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Akbichi v. Berryhill

United States District Court, D. Colorado

April 11, 2018

AZIZ AKBICHI, Plaintiff,
v.
NANCY BERRYHILL, Deputy Commissioner for Operations, performing the duties and functions not reserved to the Commissioner of Social Security, [[1]]Defendant.

          ORDER REVERSING DISABILITY DECISION AND REMANDING TO DEPUTY COMMISSIONER

          Robert E. Blackburn United States District Judge.

         The matter before me is plaintiff's Complaint [#1], [2] filed April 5, 2017, seeking review of the Deputy Commissioner's decision denying plaintiff's claims for disability insurance benefits and supplemental security income benefits under Titles II and XVI of the Social Security Act, 42 U.S.C. § 401, et seq. I have jurisdiction to review the Deputy Commissioner's final decision under 42 U.S.C. § 405(g). The matter has been fully briefed, obviating the need for oral argument. I reverse and remand.

         I. FACTUAL AND PROCEDURAL BACKGROUND

         Plaintiff alleges that he is disabled as a result of osteoarthritis and avascular necrosis of the right hip, epilepsy, obesity, and major depressive disorder and personality disorder. After his applications for disability insurance benefits and supplemental security income benefits were denied, plaintiff requested a hearing before an administrative law judge. This hearing was held on October 7, 2015. At the time of the hearing, plaintiff was 49 years old. He has a high school education and past relevant work experience as a refrigeration technician and a furniture salesman. He has not engaged in substantial gainful activity since April 30, 2008, his alleged date of onset.

         The ALJ found plaintiff was not disabled and therefore not entitled to disability insurance benefits or supplemental security income benefits. Although the medical evidence established plaintiff's suffered from severe impairments, the judge concluded the severity of those impairments did not meet or equal any impairment listed in the social security regulations. The ALJ found plaintiff had the residual functional capacity to perform a reduced range of sedentary work with postural, environmental, and non-exertional limitations, most specifically for present purposes, a limitation to simple, routine, and repetitive tasks. Although this finding precluded plaintiff's past relevant work, the judge determined there were other jobs existing in sufficient numbers in the national and local economies that he could perform. He therefore found plaintiff not disabled at step five of the sequential evaluation. Plaintiff appealed this decision to the Appeals Council. The Council affirmed. Plaintiff then filed this action in federal court.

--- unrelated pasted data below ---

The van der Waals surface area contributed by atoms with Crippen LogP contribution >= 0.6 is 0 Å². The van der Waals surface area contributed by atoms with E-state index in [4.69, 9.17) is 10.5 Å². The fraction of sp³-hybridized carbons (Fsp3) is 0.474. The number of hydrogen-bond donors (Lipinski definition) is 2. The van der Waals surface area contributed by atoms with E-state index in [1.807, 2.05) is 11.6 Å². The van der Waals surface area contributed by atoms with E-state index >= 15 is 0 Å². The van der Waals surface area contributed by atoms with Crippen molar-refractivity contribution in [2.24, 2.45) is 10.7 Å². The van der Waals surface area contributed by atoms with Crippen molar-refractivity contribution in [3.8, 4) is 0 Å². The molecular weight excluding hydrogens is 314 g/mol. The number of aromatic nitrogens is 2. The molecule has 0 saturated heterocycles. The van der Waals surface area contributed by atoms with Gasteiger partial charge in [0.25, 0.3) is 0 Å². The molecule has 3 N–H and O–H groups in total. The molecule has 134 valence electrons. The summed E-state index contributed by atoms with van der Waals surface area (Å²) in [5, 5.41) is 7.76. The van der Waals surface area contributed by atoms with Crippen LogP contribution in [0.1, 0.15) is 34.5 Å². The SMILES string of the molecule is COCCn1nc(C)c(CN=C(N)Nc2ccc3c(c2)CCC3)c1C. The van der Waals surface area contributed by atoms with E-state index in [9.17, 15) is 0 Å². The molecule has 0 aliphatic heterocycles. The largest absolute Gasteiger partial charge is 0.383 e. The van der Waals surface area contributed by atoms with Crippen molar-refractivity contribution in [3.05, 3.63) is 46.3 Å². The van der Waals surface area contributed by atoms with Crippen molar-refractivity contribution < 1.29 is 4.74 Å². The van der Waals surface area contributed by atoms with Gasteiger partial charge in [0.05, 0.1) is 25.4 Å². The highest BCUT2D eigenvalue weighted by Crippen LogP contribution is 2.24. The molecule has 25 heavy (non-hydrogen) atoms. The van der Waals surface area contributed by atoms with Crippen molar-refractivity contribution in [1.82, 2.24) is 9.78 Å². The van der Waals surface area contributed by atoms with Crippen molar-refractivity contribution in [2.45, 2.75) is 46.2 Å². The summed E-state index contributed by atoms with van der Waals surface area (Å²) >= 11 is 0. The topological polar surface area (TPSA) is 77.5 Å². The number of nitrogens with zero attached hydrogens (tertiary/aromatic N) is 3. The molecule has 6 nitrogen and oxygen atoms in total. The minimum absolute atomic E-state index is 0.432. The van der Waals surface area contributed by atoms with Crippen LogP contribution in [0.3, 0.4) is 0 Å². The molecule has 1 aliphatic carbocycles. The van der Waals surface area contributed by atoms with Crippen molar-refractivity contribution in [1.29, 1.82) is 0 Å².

II. STANDARD OF REVIEW

         A person is disabled within the meaning of the Social Security Act only if his physical and/or mental impairments preclude him from performing both his previous work and any other “substantial gainful work which exists in the national economy.” 42 U.S.C. § 423(d)(2). “When a claimant has one or more severe impairments the Social Security [Act] requires the [Deputy Commissioner] to consider the combined effects of the impairments in making a disability determination.” Campbell v. Bowen, 822 F.2d 1518, 1521 (10th Cir. 1987) (citing 42 U.S.C. § 423(d)(2)(C)). However, the mere existence of a severe impairment or combination of impairments does not require a finding that an individual is disabled within the meaning of the Social Security Act. To be disabling, the claimant's condition must be so functionally limiting as to preclude any substantial gainful activity for at least twelve consecutive months. See Kelley v. Chater, 62 F.3d 335, 338 (10th Cir. 1995).

         The Deputy Commissioner has established a quinquepartite sequential evaluation process for determining whether a claimant is disabled:

1. The ALJ must first ascertain whether the claimant is engaged in substantial gainful activity. A claimant who is working is not disabled regardless of the medical findings.
2. The ALJ must then determine whether the claimed impairment is “severe.” A “severe impairment” must significantly limit the claimant's physical or mental ability to do basic work activities.
3. The ALJ must then determine if the impairment meets or equals in severity certain impairments described in Appendix 1 of the regulations.
4. If the claimant's impairment does not meet or equal a listed impairment, the ALJ must determine whether the claimant can perform his past work despite any limitations.
5. If the claimant does not have the residual functional capacity to perform her past work, the ALJ must decide whether the claimant can perform any other gainful and substantial work in the economy. This determination is made on the basis of the claimant's age, education, work experience, and residual functional capacity.

20 C.F.R. § 404.1520(a)(4)(i)-(v).[3]See also Williams v. Bowen844 F.2d 748, 750-52 (10th Cir. 1988). The claimant has the initial burden of establishing a disability in the first four steps of this analysis. Bowen v. Yuckert, 482 U.S. 137, 146 n.5, 107 S.Ct. 2287, 2294 n.5, 96 L.Ed.2d 119 (1987). The burden then shifts to the Deputy Commissioner to show that the claimant is capable of performing work in the national economy. Id. A finding that the claimant is disabled or not disabled at any point in the five-step review is ...


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